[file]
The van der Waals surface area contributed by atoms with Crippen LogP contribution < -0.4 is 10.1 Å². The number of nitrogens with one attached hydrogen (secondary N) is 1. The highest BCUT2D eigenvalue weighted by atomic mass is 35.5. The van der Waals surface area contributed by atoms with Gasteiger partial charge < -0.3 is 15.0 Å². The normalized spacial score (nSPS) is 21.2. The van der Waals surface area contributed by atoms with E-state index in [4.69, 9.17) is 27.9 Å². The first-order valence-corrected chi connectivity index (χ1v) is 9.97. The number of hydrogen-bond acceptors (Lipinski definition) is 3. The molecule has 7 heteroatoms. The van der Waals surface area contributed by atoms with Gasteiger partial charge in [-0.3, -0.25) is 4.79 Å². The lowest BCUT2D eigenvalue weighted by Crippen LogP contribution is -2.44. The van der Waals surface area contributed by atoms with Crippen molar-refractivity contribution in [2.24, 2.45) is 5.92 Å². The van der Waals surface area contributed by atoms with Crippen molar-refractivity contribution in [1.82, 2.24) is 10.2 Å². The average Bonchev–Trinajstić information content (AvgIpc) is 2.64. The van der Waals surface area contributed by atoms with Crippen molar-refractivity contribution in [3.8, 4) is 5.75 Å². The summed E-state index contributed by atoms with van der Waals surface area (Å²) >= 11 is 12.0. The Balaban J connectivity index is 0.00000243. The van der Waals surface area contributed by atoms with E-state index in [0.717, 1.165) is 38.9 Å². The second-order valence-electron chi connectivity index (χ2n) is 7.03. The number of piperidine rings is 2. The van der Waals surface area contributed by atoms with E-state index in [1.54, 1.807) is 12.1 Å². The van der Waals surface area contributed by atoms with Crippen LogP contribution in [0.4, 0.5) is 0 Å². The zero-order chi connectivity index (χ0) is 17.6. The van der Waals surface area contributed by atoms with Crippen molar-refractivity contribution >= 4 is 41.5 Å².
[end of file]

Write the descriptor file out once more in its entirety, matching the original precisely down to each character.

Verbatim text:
The van der Waals surface area contributed by atoms with Crippen LogP contribution < -0.4 is 10.1 Å². The number of nitrogens with one attached hydrogen (secondary N) is 1. The highest BCUT2D eigenvalue weighted by atomic mass is 35.5. The van der Waals surface area contributed by atoms with Gasteiger partial charge < -0.3 is 15.0 Å². The normalized spacial score (nSPS) is 21.2. The van der Waals surface area contributed by atoms with E-state index in [4.69, 9.17) is 27.9 Å². The first-order valence-corrected chi connectivity index (χ1v) is 9.97. The number of hydrogen-bond acceptors (Lipinski definition) is 3. The molecule has 7 heteroatoms. The van der Waals surface area contributed by atoms with Gasteiger partial charge in [-0.3, -0.25) is 4.79 Å². The lowest BCUT2D eigenvalue weighted by Crippen LogP contribution is -2.44. The van der Waals surface area contributed by atoms with Crippen molar-refractivity contribution in [2.24, 2.45) is 5.92 Å². The van der Waals surface area contributed by atoms with Crippen molar-refractivity contribution in [1.82, 2.24) is 10.2 Å². The average Bonchev–Trinajstić information content (AvgIpc) is 2.64. The van der Waals surface area contributed by atoms with Crippen molar-refractivity contribution in [3.8, 4) is 5.75 Å². The summed E-state index contributed by atoms with van der Waals surface area (Å²) >= 11 is 12.0. The Balaban J connectivity index is 0.00000243. The van der Waals surface area contributed by atoms with E-state index in [0.717, 1.165) is 38.9 Å². The second-order valence-electron chi connectivity index (χ2n) is 7.03. The number of piperidine rings is 2. The van der Waals surface area contributed by atoms with E-state index in [1.54, 1.807) is 12.1 Å². The van der Waals surface area contributed by atoms with Crippen LogP contribution in [0.4, 0.5) is 0 Å². The zero-order chi connectivity index (χ0) is 17.6. The van der Waals surface area contributed by atoms with Crippen molar-refractivity contribution >= 4 is 41.5 Å².